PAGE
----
Yesterday after Julian and I were done at Urgent Care, we went back to the school where the Y daycamps are held (conveniently about a 2-minute drive away). Since the doc had said no swimming this week while his stitches were in, we had to make a change from Splash Camp.
Julian was very excited about Lego Bash'n'Bots, but I warned him this popular camp would probably be full, and it was. All that was open was Prince and Princesses (Prince and Princesses? Now really, do any boys join this one??), Hogwarts, and tennis. The Hogwarts camp director was there, a funny friendly guy, and we chatted up the Harry Potter stories (of which I'm a big fan). But when I offered Julian the choices, he said, "Tennis" right away. "You sure?" "Yup, tennis." OK! Tennis it is.
I realized in the middle of the day today that I wasn't even sure if he knew what tennis is.
But he had a great time today, happily describing the games they played and how to serve and that he beat his whole group in a running race. Uh-huh, I'd like to hear the rest of that story. The reason for my skepticism is well-founded: it happens that an old friend from Las Madres was in his group, and Julian claimed to have outrun him too. He cited their exact times in seconds, but I still find it hard to believe that Julian outran athletic and older Rylan (Gabriel's peer).
These sports camps typically do the specific activity in the morning, then other things in the afternoon. Ironically this afternoon was Swim Day for the tennis camp. But that was OK, the tennis camp Director told me that lots of kids don't swim, and they have other activities set up for them. He also told me at pickup today that Julian seemed to really enjoy himself and picked up the tennis part quickly. Tennis, so far, is a big win.
Splash camp, on the other hand....not so much. Gabriel said yesterday that the 45-minute lesson was "great" because half of it involved the kids floating around in life vests, which they could opt out of, and he did. Today he got lucky again because they were buddied up, and his buddy had to get out of the pool for some reason, so he got to get out also. He says he's not learning anything, and complains about having to "practice." That's the 45-minute lesson part; then they get lots of water free play time, which he likes.
Both Gabriel and Julian found the pool to be too cold for lessons, which means there's likely too much waiting. It's a large outdoor pool, kept to a typical temperature for a practice pool, which is great for actually swimming, but a little cold if you have to hold onto the side for more than a few minutes. The boys complained about the pool where I swim too, so I know how cold it is, and it's perfect if you're actually moving. On hot days it's actually a little too warm.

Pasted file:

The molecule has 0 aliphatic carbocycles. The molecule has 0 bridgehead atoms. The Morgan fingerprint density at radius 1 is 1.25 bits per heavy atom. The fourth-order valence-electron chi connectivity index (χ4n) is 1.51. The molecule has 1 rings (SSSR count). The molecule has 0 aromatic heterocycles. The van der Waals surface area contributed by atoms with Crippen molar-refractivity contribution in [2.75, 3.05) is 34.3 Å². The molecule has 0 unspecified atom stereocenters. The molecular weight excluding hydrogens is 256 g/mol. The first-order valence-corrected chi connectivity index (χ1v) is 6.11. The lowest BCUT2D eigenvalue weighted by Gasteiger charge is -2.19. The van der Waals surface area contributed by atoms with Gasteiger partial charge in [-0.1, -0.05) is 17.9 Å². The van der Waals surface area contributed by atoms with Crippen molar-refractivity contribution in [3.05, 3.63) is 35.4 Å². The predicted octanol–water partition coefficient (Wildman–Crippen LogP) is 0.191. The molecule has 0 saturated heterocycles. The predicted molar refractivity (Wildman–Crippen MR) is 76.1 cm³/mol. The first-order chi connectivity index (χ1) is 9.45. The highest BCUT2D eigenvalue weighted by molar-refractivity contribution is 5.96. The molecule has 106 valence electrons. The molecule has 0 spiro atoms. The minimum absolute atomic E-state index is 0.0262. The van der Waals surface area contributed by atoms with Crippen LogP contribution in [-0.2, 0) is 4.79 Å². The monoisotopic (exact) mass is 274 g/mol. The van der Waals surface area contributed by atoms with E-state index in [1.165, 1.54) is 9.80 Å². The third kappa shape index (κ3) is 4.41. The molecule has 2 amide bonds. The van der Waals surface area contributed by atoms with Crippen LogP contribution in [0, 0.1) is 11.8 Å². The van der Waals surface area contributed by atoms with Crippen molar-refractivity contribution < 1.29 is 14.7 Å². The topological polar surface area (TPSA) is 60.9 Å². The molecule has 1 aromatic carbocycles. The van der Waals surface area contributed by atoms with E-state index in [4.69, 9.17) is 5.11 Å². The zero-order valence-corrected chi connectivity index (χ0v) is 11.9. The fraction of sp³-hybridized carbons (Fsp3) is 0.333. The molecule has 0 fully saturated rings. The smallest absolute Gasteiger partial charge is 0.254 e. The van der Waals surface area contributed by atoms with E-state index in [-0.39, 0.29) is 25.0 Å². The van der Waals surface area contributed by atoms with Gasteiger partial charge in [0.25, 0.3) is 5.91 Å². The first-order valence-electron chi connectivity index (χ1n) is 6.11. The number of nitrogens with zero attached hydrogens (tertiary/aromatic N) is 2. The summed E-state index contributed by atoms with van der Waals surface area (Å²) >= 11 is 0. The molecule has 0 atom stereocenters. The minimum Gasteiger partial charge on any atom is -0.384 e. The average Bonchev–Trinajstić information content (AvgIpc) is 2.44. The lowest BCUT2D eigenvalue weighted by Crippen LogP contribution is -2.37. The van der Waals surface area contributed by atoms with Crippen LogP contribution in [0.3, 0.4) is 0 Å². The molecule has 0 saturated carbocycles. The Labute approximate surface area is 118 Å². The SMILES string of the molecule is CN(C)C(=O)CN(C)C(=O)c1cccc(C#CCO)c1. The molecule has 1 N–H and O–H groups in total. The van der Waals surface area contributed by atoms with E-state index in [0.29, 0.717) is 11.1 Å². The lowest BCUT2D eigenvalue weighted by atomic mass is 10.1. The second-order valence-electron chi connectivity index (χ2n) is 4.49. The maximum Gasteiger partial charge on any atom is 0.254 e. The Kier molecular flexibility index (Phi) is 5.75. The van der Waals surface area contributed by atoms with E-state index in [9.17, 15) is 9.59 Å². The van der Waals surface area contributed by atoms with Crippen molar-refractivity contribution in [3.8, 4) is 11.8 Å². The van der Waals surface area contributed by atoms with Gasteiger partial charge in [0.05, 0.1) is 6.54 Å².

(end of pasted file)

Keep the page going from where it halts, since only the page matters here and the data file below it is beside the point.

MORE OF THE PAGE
Talking with a coworker today who has 2 boys aged 10 and 12, and two Las Madres friends whose kids have finally learned to swim, I'm increasingly convinced that short intensive courses (every day for 2 weeks) in an entrepreneur's backyard pool with just one or two kids in the lesson is plenty -- provided the lessons are of high quality. Heck, I'll even take lessons of mediocre quality if they'd just teach them to use their arms!
Gabriel is at a level in which he is taught arms (at DACA that is), and he could benefit from plain old practice, but I gather he's not getting enough pressure from the Y camp to swim even from one side of the pool to the other, a mere 25 yards. I know he could be motivated to; he was very intrigued to hear that I usually swim a "mile" when I work out swimming. Somehow "a mile" sounded a lot more impressive than "1800 yards" (which is a bare minimum for any real swimmers).
Julian isn't even being taught to use his arms yet at DACA. From the brief stint we did at Water Babies last summer, in which they view arms as pretty important in swimming, I saw that he was quite ready to use them. Otherwise it's called "treading water." Even Katrina could benefit from arm practice now, though she's even lamer than her swim lessons, so she is getting a little out of them, but not nearly as much as she could.
Wouldn't it be funny if Julian really got into tennis. We'd have a great story to tell about how it got started.